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December 27, 2011
Column

Science Potpourri for the Holidays

by Dr. Heather Deese and Catherine Schmitt

We started Fathoming in an attempt to go deeper into the science behind the news about our coast and the Gulf of Maine. Over the past two years, we have written about everything from offshore wind’s impacts on marine fauna to ocean acidification, oyster disease, whales and the persistent abundance of lobsters. We’ve talked with lots of scientists. But there are many more stories that we did not get to. Here, then, we take a look back at a few science stories of 2011 that we did not cover in previous columns.

Turns out lobsters talk

Maybe no surprise to lobstermen who handle thousands of lobsters every week, researchers documented for the first time this year that lobsters make sound—part groan, part buzz—by vibrating the carapace, the largest part of the shell. A research team working in Dr. Win Watson’s laboratory at the University of New Hampshire conducted a series of experiments to study lobster noise-making habits.

They held lobsters in separate tanks—either alone, with other lobsters, or with fish, including cod and striped bass. The lobsters held alone made only one or two sounds in each 30-minute period, while those in the tanks with striped bass made 15 sounds, and those with cod made a raucous 50 sounds in the half hour. The research team conducted a series of experiments with the sounds, and documented that 75 percent occurred when fish approached within a foot or two of the lobster, and often resulted in the fish moving away, leading to the conclusion that lobsters may be sounding off in order to discourage fish predation.

Carbon snowstorms in the sea

Mary Jane Perry’s research group from the University of Maine spent most of the 2008 spring on large research vessels, using a novel approach to study the annual spring phytoplankton bloom in the North Atlantic. Perry’s group teamed with scientists from other institutions to deploy robotic floats, autonomous instrument platforms that float passively at a specified depth within the water column. They also made a series of measurements from the research vessels, via instruments lowered thousands of feet from the side of the ships.

Their observations, published in 2010 and 2011, provided rare real-world data of phytoplankton drifting from the surface to deeper waters. They were able to document major phytoplankton “sinking events” when phytoplankton clumped together and fell more than 300 feet through the water column, a phenomenon scientists call “marine snow” and a critical part of the global carbon cycle known as the biological pump. Some percentage of the carbon in the atmosphere (including the carbon pollution we cause by burning fossil fuels for electricity, heat, and transportation), is taken out of the air by land plants and phytoplankton, and eventually the carbon is “pumped” into soil or the seafloor as plants or phytoplankton die and become buried.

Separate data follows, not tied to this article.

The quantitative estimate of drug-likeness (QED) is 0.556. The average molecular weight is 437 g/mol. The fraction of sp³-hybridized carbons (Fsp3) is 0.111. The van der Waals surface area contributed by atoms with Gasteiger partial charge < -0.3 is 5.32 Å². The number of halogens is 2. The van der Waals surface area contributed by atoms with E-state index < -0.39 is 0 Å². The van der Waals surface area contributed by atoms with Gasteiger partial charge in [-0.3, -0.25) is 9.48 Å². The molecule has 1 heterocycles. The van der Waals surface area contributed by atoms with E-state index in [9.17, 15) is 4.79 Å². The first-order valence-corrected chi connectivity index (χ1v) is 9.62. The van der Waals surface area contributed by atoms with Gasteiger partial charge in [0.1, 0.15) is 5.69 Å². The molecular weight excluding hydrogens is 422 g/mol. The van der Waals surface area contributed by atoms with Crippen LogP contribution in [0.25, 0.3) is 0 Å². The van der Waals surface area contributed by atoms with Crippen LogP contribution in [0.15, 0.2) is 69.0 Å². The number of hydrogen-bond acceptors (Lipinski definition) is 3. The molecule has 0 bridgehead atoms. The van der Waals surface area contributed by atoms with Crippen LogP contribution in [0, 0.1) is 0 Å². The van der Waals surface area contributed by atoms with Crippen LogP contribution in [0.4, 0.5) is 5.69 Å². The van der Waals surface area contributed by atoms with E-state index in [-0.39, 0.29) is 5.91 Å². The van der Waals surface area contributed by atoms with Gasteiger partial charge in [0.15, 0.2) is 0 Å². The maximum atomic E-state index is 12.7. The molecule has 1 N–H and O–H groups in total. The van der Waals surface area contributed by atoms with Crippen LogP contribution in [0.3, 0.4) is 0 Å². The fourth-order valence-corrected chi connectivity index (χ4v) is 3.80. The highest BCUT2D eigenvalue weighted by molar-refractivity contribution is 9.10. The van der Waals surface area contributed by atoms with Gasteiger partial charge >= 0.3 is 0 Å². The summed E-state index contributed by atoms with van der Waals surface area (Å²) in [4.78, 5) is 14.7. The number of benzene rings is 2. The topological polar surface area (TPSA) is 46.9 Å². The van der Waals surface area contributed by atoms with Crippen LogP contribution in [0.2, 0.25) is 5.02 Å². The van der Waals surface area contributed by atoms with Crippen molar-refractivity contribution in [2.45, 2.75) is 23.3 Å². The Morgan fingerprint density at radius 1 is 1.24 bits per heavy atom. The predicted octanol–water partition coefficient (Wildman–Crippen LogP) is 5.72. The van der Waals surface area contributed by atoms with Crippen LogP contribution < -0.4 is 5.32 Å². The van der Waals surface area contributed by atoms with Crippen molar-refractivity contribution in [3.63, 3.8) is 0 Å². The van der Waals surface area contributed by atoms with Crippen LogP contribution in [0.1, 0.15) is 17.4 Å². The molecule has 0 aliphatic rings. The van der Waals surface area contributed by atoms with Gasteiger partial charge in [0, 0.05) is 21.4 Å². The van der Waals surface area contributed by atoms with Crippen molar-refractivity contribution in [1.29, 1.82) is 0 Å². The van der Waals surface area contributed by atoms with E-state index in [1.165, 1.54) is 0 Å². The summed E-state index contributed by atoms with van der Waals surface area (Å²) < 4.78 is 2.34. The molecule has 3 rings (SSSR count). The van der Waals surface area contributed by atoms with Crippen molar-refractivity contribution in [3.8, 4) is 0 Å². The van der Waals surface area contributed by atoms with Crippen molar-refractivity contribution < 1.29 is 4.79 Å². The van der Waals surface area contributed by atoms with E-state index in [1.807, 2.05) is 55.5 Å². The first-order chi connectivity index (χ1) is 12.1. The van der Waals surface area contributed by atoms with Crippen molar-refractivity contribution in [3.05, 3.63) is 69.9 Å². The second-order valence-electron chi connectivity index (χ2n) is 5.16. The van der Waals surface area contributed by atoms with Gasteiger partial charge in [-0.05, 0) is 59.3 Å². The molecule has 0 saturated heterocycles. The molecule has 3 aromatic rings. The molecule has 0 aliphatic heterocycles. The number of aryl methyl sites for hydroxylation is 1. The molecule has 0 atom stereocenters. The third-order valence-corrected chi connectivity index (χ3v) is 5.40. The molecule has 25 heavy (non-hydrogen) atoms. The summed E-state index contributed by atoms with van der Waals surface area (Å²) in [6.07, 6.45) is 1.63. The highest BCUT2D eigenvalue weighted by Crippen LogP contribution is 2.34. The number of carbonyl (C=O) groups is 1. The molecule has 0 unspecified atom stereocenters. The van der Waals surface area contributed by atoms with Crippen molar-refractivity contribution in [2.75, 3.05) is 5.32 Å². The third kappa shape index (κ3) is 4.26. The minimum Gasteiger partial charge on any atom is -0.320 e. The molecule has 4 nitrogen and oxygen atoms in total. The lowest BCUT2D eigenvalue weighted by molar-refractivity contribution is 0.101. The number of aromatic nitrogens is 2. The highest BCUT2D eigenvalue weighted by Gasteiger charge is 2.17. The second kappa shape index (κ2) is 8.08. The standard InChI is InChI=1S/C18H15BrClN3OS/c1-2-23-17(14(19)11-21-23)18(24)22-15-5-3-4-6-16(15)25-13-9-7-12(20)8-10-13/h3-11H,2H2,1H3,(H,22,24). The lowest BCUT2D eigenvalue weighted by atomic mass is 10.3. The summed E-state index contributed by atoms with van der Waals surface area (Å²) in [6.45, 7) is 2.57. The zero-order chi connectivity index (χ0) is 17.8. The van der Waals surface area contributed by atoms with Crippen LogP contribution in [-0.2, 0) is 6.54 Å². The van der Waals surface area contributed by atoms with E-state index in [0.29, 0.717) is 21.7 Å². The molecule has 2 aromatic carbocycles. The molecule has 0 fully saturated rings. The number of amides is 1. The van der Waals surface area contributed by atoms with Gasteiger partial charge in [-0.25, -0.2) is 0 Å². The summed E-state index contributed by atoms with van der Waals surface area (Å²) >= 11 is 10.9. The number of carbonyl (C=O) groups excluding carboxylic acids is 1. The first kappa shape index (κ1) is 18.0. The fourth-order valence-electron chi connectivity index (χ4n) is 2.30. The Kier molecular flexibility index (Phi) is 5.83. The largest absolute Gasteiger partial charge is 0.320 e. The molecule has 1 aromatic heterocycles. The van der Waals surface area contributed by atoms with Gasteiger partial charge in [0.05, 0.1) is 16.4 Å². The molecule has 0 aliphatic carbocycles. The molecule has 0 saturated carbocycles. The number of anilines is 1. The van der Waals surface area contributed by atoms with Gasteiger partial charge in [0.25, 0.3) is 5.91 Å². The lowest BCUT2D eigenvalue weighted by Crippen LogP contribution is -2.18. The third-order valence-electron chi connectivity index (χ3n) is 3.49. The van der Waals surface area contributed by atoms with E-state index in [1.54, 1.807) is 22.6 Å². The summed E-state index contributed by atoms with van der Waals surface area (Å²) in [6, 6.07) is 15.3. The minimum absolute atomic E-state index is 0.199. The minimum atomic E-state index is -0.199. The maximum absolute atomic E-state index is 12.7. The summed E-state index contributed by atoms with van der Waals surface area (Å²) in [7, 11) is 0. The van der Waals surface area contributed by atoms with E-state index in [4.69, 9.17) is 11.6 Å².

Carbon sequestration in the deep sea, thanks to sinking phytoplankton, is a key process that researchers around the world are incorporating into global climate models. Perry’s group not only tracked the progression of the spring phytoplankton bloom clumping and sinking in specific patches of ocean water, but also used the data to test and adjust computer models that will eventually be used to refine global climate projections.

Tiny owls and abundant falcons visit on Maine’s offshore islands

The BioDiversity Research Institute (BRI) is based in Gorham, Maine, but is known internationally for its studies of mercury contamination in wildlife. In recent years, it has expanded its focus including new investigations into coastal bird migrations.

BRI researchers made headlines again last year when they unexpectedly captured 253 northern saw-whet owls on Isle au Haut, a finding that inspired an investigative effort that spanned the coast of Maine in October 2010. They documented that these tiny owls, weighing barely as much as a pencil, fly over open water and use islands as stopover sites during their migration. In addition to helping protect vulnerable species, this kind of data can inform future siting decisions for wind power facilities and other development.

BRI’s island-based studies of raptors, particularly hawks and falcons, uses methods that include visual observations, banding and tagging with satellite transmitters. The two female peregrine falcons that Chris Desorbo’s team was able to fit with satellite tags travelled between Monhegan Island in Maine and the northern shores of South America over a two-month period in fall 2010.

This article is made possible in part by funds from Maine Sea Grant.

Heather Deese holds a doctorate in oceanography and is the Island Institute’s vice-president of programs. Catherine Schmitt is communications coordinator for Maine Sea Grant.

What scientific insights will be gained in 2012? What stories need to be revisited? Please contact us with your ideas by emailing editor@workingwaterfront.com

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